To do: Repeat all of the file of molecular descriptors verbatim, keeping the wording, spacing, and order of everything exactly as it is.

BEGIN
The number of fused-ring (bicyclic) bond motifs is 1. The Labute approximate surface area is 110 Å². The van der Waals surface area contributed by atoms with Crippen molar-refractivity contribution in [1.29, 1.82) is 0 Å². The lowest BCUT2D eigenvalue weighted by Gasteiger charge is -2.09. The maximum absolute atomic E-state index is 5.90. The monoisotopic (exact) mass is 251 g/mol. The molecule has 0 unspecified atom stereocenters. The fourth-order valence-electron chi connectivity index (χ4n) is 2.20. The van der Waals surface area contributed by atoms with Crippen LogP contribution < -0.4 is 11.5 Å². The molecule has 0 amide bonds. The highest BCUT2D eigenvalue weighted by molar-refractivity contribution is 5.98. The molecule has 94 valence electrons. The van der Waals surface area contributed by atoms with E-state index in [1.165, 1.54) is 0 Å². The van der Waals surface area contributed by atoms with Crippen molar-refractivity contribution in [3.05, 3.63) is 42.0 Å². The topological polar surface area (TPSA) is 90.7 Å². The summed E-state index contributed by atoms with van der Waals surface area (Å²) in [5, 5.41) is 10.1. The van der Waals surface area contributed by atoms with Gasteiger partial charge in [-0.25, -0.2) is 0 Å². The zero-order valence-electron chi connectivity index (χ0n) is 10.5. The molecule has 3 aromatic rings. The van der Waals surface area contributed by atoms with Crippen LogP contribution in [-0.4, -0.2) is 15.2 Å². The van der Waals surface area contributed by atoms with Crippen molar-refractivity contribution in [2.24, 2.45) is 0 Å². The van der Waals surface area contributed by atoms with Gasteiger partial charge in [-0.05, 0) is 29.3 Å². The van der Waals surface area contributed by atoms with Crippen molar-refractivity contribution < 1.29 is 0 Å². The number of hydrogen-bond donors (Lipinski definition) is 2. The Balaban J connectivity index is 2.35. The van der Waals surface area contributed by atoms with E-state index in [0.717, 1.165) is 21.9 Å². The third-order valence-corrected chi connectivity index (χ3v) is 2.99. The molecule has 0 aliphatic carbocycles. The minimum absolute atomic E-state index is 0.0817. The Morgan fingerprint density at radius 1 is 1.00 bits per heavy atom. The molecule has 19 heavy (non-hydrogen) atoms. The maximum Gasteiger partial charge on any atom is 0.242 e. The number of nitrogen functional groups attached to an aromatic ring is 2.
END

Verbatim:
The number of fused-ring (bicyclic) bond motifs is 1. The Labute approximate surface area is 110 Å². The van der Waals surface area contributed by atoms with Crippen molar-refractivity contribution in [1.29, 1.82) is 0 Å². The lowest BCUT2D eigenvalue weighted by Gasteiger charge is -2.09. The maximum absolute atomic E-state index is 5.90. The monoisotopic (exact) mass is 251 g/mol. The molecule has 0 unspecified atom stereocenters. The fourth-order valence-electron chi connectivity index (χ4n) is 2.20. The van der Waals surface area contributed by atoms with Crippen LogP contribution < -0.4 is 11.5 Å². The molecule has 0 amide bonds. The highest BCUT2D eigenvalue weighted by molar-refractivity contribution is 5.98. The molecule has 94 valence electrons. The van der Waals surface area contributed by atoms with E-state index in [1.165, 1.54) is 0 Å². The van der Waals surface area contributed by atoms with Crippen molar-refractivity contribution in [3.05, 3.63) is 42.0 Å². The topological polar surface area (TPSA) is 90.7 Å². The summed E-state index contributed by atoms with van der Waals surface area (Å²) in [5, 5.41) is 10.1. The van der Waals surface area contributed by atoms with Gasteiger partial charge in [-0.25, -0.2) is 0 Å². The zero-order valence-electron chi connectivity index (χ0n) is 10.5. The molecule has 3 aromatic rings. The van der Waals surface area contributed by atoms with Crippen LogP contribution in [-0.4, -0.2) is 15.2 Å². The van der Waals surface area contributed by atoms with Crippen molar-refractivity contribution in [2.24, 2.45) is 0 Å². The van der Waals surface area contributed by atoms with Gasteiger partial charge in [-0.05, 0) is 29.3 Å². The van der Waals surface area contributed by atoms with Crippen molar-refractivity contribution < 1.29 is 0 Å². The number of hydrogen-bond donors (Lipinski definition) is 2. The Balaban J connectivity index is 2.35. The van der Waals surface area contributed by atoms with E-state index in [0.717, 1.165) is 21.9 Å². The third-order valence-corrected chi connectivity index (χ3v) is 2.99. The molecule has 0 aliphatic carbocycles. The minimum absolute atomic E-state index is 0.0817. The Morgan fingerprint density at radius 1 is 1.00 bits per heavy atom. The molecule has 19 heavy (non-hydrogen) atoms. The maximum Gasteiger partial charge on any atom is 0.242 e. The number of nitrogen functional groups attached to an aromatic ring is 2.